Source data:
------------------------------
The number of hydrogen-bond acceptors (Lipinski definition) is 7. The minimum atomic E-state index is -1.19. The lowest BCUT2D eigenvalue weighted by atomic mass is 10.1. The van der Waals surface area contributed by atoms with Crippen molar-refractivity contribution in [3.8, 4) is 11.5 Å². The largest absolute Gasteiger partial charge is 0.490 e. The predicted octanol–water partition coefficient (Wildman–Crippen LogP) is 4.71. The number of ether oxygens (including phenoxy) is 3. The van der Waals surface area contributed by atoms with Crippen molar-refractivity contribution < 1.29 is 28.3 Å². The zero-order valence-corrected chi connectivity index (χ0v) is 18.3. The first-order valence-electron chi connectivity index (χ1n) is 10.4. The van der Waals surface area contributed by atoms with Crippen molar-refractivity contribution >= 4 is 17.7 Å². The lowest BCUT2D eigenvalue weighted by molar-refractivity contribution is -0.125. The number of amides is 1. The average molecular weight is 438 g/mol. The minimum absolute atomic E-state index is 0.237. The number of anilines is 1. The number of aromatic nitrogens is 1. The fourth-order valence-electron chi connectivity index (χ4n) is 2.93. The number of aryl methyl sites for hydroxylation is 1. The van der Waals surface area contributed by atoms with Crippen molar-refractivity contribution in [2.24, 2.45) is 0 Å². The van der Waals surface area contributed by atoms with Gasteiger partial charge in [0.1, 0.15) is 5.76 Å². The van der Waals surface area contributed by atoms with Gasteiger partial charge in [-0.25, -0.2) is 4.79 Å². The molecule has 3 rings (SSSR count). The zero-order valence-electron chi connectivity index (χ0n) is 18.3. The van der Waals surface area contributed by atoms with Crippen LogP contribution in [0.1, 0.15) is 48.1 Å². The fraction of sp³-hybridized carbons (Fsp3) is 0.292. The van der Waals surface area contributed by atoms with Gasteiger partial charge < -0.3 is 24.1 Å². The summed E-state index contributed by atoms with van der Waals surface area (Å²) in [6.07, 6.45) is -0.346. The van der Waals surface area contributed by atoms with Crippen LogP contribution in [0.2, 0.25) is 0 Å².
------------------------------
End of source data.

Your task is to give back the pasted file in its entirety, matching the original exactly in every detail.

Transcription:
The number of hydrogen-bond acceptors (Lipinski definition) is 7. The minimum atomic E-state index is -1.19. The lowest BCUT2D eigenvalue weighted by atomic mass is 10.1. The van der Waals surface area contributed by atoms with Crippen molar-refractivity contribution in [3.8, 4) is 11.5 Å². The largest absolute Gasteiger partial charge is 0.490 e. The predicted octanol–water partition coefficient (Wildman–Crippen LogP) is 4.71. The number of ether oxygens (including phenoxy) is 3. The van der Waals surface area contributed by atoms with Crippen molar-refractivity contribution < 1.29 is 28.3 Å². The zero-order valence-corrected chi connectivity index (χ0v) is 18.3. The first-order valence-electron chi connectivity index (χ1n) is 10.4. The van der Waals surface area contributed by atoms with Crippen molar-refractivity contribution >= 4 is 17.7 Å². The lowest BCUT2D eigenvalue weighted by molar-refractivity contribution is -0.125. The number of amides is 1. The average molecular weight is 438 g/mol. The minimum absolute atomic E-state index is 0.237. The number of anilines is 1. The number of aromatic nitrogens is 1. The fourth-order valence-electron chi connectivity index (χ4n) is 2.93. The number of aryl methyl sites for hydroxylation is 1. The van der Waals surface area contributed by atoms with Crippen molar-refractivity contribution in [2.24, 2.45) is 0 Å². The van der Waals surface area contributed by atoms with Gasteiger partial charge in [0.1, 0.15) is 5.76 Å². The van der Waals surface area contributed by atoms with Gasteiger partial charge in [-0.25, -0.2) is 4.79 Å². The molecule has 3 rings (SSSR count). The zero-order valence-electron chi connectivity index (χ0n) is 18.3. The van der Waals surface area contributed by atoms with Crippen LogP contribution in [0.1, 0.15) is 48.1 Å². The fraction of sp³-hybridized carbons (Fsp3) is 0.292. The van der Waals surface area contributed by atoms with Gasteiger partial charge < -0.3 is 24.1 Å². The summed E-state index contributed by atoms with van der Waals surface area (Å²) in [6.07, 6.45) is -0.346. The van der Waals surface area contributed by atoms with Crippen LogP contribution in [0.2, 0.25) is 0 Å².